It is quite possible, of course, that you are already submitting poetry, and if so, it is quite possible that no one is accepting it. This makes anyone a bit paranoid. Common sense tells us that there is not some big blacklist that has us at the very top, or that there is not some elitist conspiracy dedicated to preventing us from ever getting a hearing. Common sense tells us that, but it can sure feel that way. Well, your common sense is right. There's not a conspiracy. I teach a sophomore creative writing class, and I often reduce submissions by various people and put about seven on a page and hand it out to the class. A couple of poems are usually ignored by everyone, and one or two others generally denounced. A couple usually are generally liked, and one or two are a matter for discussion and debate. After fifty minutes there is usually a near consensus. It's usually in favor of the poems I would have taken anyway, but not always. Sometimes I end by liking a poem better or not as well for the input. The point, though, is that with careful and thoughtful reading, a group of college sophomores can do a pretty good collective job of recognizing which poems are better. If people are not publishing your poetry, perhaps the suggestions below will help.
I really did intend this page to be all business, and you can see that I made a good start. The tone was so heavy though, I couldn't resist illustrating it with a pondering Felix,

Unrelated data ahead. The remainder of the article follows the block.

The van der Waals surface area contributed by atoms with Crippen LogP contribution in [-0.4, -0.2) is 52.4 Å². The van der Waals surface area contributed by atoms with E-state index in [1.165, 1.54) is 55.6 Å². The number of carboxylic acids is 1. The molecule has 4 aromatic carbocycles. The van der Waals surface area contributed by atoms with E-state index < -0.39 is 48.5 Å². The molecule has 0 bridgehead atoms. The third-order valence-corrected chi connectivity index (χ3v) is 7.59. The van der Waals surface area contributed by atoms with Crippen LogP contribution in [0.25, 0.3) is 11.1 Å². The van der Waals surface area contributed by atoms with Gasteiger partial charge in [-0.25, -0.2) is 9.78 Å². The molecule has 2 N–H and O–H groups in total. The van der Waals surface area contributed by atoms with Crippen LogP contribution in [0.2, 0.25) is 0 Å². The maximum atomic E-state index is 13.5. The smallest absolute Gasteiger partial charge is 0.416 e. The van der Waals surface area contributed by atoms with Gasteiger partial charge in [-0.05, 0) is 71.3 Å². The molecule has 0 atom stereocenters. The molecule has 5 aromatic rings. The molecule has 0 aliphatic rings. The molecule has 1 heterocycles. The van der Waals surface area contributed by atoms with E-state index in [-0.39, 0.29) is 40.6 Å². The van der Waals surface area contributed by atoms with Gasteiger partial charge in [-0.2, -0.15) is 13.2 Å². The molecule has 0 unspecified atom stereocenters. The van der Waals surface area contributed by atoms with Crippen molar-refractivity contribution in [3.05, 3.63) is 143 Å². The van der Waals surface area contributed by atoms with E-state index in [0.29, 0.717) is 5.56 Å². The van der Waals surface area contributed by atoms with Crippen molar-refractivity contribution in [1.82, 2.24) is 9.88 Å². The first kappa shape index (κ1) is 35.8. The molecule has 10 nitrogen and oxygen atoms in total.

Poet's Market Guide divides magazines into five categories, indicated by Roman numerals. "V" means the magazine is not accepting unsolicited poetry, and so don't send there. "IV" means "special interest" If a magazine is into vampires, for instance, and you have some vampire poetry it might be a good market. Such magazines give more weight to appropriateness of subject matter than to quality, and are often forgiving of archaic diction, heavy-handed meter and rhyme, and other faults that would be frowned upon elsewhere. "III" means a very selective market that is about 99.99% sure to turn down anything you send them. Poetry, for instance, rejected Frost's "Death of the Hired Man." Of course Frost wasn't quite famous at that point. "II" means general market, and that is where you establish a reputation. "I" is comparatively easy, but they won't take everything, so you can get rejections from there as well as from anywhere else.